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Two days after North Korea's nuclear test, South Korea touted Thursday the deployment of a new cruise missile capable of hitting targets in the North "anywhere, at any time".
The defence ministry called in reporters for a special video presentation of the recently deployed missile being fired from a warship and a submarine.
"With this missile, we could hit any facility, equipment or individual target in the North anywhere, at any time of our choosing," army Major General Ryu Young-Jeo told the briefing.
Defence ministry spokesman Kim Min-Seok said the missile was accurate enough to target a particular window on a building.
It has "deadly destructive power" that could "restrain the enemy headquarters' activities" during wartime, Kim told reporters.
South Korea's military has been on a heightened state of alert ever since Pyongyang first threatened the nuclear test which was eventually conducted on Tuesday.
It was the North's third test, following previous detonations in 2006 and 2009, and seismic data suggested it was significantly more powerful.
South Korean warships and aircraft equipped with highly sensitive detection devices were deployed in the wake of the test to try and collect any traces of radioactive fallout.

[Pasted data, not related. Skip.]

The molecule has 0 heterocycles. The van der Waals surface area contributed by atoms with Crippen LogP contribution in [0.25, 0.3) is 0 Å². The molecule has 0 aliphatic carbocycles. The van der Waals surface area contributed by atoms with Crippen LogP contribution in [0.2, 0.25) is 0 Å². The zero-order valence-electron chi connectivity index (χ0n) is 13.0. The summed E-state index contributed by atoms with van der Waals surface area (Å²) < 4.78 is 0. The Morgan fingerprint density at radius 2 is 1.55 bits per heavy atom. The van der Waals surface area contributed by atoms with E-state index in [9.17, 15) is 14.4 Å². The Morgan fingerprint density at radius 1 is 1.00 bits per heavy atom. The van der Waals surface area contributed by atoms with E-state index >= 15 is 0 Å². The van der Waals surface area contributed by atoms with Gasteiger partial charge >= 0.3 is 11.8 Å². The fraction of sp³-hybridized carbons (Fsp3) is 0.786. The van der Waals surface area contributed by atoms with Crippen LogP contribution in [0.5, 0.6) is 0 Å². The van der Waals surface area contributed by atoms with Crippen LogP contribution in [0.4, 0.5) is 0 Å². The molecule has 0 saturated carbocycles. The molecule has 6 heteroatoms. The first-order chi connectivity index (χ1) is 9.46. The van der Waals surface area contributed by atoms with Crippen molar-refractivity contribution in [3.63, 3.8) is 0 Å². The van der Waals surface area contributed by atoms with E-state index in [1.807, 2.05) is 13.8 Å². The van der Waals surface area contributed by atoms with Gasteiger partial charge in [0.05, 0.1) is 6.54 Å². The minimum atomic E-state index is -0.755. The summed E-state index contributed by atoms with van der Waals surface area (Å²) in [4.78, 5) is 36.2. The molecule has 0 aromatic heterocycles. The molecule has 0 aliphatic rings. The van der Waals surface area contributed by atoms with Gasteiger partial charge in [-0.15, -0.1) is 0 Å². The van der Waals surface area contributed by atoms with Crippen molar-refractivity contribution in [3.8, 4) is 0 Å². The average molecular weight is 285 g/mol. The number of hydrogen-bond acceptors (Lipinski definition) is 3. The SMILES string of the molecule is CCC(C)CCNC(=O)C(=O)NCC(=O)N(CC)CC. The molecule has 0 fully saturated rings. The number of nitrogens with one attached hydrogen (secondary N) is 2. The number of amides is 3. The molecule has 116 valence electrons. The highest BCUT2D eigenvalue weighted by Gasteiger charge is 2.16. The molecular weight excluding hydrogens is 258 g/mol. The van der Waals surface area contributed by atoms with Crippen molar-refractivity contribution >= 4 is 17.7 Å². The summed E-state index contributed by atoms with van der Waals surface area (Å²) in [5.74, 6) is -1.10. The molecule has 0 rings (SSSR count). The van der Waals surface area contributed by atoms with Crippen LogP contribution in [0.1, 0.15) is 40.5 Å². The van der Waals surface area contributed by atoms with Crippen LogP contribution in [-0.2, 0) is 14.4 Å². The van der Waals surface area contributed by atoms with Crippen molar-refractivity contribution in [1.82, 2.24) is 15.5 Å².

Xenon gases released in the detonation could be analysed to determine what fissile material was used.
Experts are keen to confirm suspicions that the North may have switched from plutonium -- used in 2006 and 2009 -- to a new and self-sustaining nuclear weaponisation programme using uranium.
The defence ministry said any forensic material would be sent to the Korea Institute of Nuclear Safety for analysis.
The day after the test, South Korea said it would accelerate the development of longer-range ballistic missiles that could also cover the whole of North Korea.
In October last year, South Korea reached a deal with the United States to almost triple the range of its ballistic missile systems -- with Seoul arguing it needed an upgrade to counter the North's own missile development.
The United States has 28,500 troops in South Korea and guarantees a nuclear "umbrella" in case of any atomic attack. In return, Seoul accepts limits on its ballistic missile capabilities.
The defence ministry also said it would speed up the deployment of a "kill chain" system capable of detecting, targeting and destroying North Korean missiles.